Viewport units are another great example of how much of a difference adding a focus area to Interop can make. Developers complain about viewport units repeatedly in the Browser Compatibility Report and the CSS Survey, because they don’t work well on mobile, where you have to allow for the address bar and the way the size of the browser’s viewport changes as you scroll through the page. Dynamic viewport units take care of that, but browser support wasn’t there. “That actually started out at zero for everyone, but we can see that in a pretty short timespan it’s gone from zero to 100%. That usually doesn’t happen in the space of a single year,” Jägenstedt points out.
“This is more effective.We’re not doing more work. We’re probably doing less work in total by focusing on it at the same time.It’s simply a win-win to do this coordination.”
Byers points at touch, tap and scroll behavior in general as an example of building browsers as products rather than doing the engineering to get a high-quality web platform.
“When we all started taking our desktop browsers and our desktop browser engines and porting them over [to] mobile, we thought of it as a browser engineering problem and we didn’t think of it as a platform engineering problem as much as we should have. We all shipped browsers that worked on mobile, without really thinking: how do we need to update the standards?”
“We accumulated all this debt in terms of the standards and the interoperability and the test suites.”
Initiatives like Interop are helping mobile catch up though, he believes. “The cost you pay to have an interoperable open platform is that it’s slow to catch up, but we’re finally getting to the point that the web platform on mobile is a serious computing platform. It’s not just that we have good browsers, but in the underlying platform increasingly we’ve got the standards [and] we’ve got the consistent behavior you can rely on. There’s still work to do, but I think we’re getting to the point that the web on mobile is now the predictable reliable platform that you can bet your business on the way it became on desktop a decade ago.”
Looking Forward Together
The work on color spaces and functions is important because while displays are getting better and better, the specifications for color management and taking advantage of the wider color gamut haven’t quite kept up. The CSS Color Module is trying to address that. “We have displays that show color more vibrantly and gradients that just look better than before,” said Jägenstedt. The Interop work will help browser makers figure out “how do we actually go and implement this in our browsers, without using more memory.” Without this feature, pages can fall back to less vibrant colors; with it, “designers will make use of this to make more vibrant designs”.
Work is also continuing on the five focus areas from 2021: Safari has continued to catch up on aspect ratio, flexbox, grid and transforms. But more importantly, all four browsers are much closer to parity on all the Interop priorities than they were six months ago (which was already a big improvement over the level of interoperability before Compat 2021).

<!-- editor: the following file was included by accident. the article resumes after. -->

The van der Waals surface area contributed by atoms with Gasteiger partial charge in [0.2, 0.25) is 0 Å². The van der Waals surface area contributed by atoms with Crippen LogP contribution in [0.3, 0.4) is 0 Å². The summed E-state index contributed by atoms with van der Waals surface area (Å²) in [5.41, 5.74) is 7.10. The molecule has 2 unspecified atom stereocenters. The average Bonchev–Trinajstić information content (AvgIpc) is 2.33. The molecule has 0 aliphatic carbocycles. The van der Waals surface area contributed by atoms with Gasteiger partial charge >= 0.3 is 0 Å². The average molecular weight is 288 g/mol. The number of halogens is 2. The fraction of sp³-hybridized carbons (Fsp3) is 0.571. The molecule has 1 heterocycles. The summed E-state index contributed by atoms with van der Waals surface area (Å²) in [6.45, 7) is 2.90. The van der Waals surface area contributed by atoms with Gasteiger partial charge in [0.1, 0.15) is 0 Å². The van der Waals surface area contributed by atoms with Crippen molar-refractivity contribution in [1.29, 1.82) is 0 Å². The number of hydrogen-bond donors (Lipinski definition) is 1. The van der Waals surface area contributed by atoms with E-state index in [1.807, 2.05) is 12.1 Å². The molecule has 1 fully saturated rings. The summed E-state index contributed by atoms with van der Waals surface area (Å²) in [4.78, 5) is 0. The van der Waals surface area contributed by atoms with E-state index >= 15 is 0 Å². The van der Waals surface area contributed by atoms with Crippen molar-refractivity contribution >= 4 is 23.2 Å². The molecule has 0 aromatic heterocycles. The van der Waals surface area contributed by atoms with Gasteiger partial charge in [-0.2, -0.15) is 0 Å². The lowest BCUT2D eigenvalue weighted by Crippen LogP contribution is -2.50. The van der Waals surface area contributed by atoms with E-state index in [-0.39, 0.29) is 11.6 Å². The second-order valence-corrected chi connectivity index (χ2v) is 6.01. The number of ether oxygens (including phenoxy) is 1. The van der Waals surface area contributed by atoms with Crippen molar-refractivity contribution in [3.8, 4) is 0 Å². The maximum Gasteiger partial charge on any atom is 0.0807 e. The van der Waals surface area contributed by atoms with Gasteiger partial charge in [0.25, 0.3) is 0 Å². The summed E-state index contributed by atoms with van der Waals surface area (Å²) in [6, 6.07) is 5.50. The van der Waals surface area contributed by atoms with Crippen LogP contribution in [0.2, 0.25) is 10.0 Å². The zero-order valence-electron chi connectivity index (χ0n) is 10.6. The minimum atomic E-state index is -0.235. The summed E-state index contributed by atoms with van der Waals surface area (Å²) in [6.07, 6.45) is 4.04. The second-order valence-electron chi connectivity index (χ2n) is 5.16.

Three of the focus areas for Interop 2022 are slightly different though. Rather than focusing on areas where browsers are ready to move ahead and can start work immediately, these are what Jägenstedt terms “investigation efforts” into areas where developers or web users are seeing problems but there isn’t yet a shared test suite to use as a metric. “We’ve said let’s come together and do the work to figure out where the specs are lacking and what tests we need to write, so that come next year we could include these as focus areas in 2023 if the evidence is there.”
“Think about it as a trampoline. When we know something’s important, but we don’t know how to do it yet, this is like a stepping stone to include it the next time around.”
These more speculative investigations do contribute to the Interop metrics, but all browsers get the same score for them, underlining the point that making progress on new standards and tests is a team effort.
“It’s not just everyone deciding to push,” Byers suggests. “It’s doing the work to find the areas of common interest so that we can all agree on what’s worth pushing on.”
“This is one of the things I love about working on the web platform, is that when you can find allies that care about the same things you can move mountains by saying ‘hey, we all want this done, let’s agree we want this done, let’s get it done’ and we all benefit.”
“The total value of the web is more than just the sum of the parts or what any of us could do individually. Ultimately, I think the superpower of an open platform like the web platform is it can be so much more powerful, so much more resilient than any platform owned by a single company.”